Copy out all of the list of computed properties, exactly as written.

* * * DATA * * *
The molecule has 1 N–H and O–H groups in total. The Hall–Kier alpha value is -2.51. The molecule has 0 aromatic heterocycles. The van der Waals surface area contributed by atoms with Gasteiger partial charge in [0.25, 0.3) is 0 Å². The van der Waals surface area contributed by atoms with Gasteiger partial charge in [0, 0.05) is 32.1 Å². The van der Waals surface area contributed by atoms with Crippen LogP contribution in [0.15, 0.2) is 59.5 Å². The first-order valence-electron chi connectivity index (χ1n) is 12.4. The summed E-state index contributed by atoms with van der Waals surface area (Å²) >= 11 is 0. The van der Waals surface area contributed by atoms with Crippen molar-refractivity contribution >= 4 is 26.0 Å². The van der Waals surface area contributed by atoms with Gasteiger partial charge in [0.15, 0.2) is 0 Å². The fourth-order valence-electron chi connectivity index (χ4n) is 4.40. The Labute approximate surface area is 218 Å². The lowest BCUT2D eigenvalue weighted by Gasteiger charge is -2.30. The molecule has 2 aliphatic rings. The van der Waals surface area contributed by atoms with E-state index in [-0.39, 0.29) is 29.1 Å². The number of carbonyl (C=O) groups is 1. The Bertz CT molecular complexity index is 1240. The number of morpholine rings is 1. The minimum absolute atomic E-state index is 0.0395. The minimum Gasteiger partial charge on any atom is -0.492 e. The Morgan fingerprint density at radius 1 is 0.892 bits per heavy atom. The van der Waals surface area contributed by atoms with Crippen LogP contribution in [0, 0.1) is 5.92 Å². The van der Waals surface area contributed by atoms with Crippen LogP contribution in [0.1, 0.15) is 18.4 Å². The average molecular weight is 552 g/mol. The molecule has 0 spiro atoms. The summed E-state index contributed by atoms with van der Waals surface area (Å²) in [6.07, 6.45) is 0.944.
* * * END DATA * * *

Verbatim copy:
The molecule has 1 N–H and O–H groups in total. The Hall–Kier alpha value is -2.51. The molecule has 0 aromatic heterocycles. The van der Waals surface area contributed by atoms with Gasteiger partial charge in [0.25, 0.3) is 0 Å². The van der Waals surface area contributed by atoms with Gasteiger partial charge in [0, 0.05) is 32.1 Å². The van der Waals surface area contributed by atoms with Crippen LogP contribution in [0.15, 0.2) is 59.5 Å². The first-order valence-electron chi connectivity index (χ1n) is 12.4. The summed E-state index contributed by atoms with van der Waals surface area (Å²) >= 11 is 0. The van der Waals surface area contributed by atoms with Crippen molar-refractivity contribution >= 4 is 26.0 Å². The van der Waals surface area contributed by atoms with Gasteiger partial charge in [0.15, 0.2) is 0 Å². The fourth-order valence-electron chi connectivity index (χ4n) is 4.40. The Labute approximate surface area is 218 Å². The lowest BCUT2D eigenvalue weighted by Gasteiger charge is -2.30. The molecule has 2 aliphatic rings. The van der Waals surface area contributed by atoms with E-state index in [-0.39, 0.29) is 29.1 Å². The number of carbonyl (C=O) groups is 1. The Bertz CT molecular complexity index is 1240. The number of morpholine rings is 1. The minimum absolute atomic E-state index is 0.0395. The minimum Gasteiger partial charge on any atom is -0.492 e. The Morgan fingerprint density at radius 1 is 0.892 bits per heavy atom. The van der Waals surface area contributed by atoms with Crippen LogP contribution in [0, 0.1) is 5.92 Å². The van der Waals surface area contributed by atoms with Crippen LogP contribution in [0.1, 0.15) is 18.4 Å². The average molecular weight is 552 g/mol. The molecule has 0 spiro atoms. The summed E-state index contributed by atoms with van der Waals surface area (Å²) in [6.07, 6.45) is 0.944.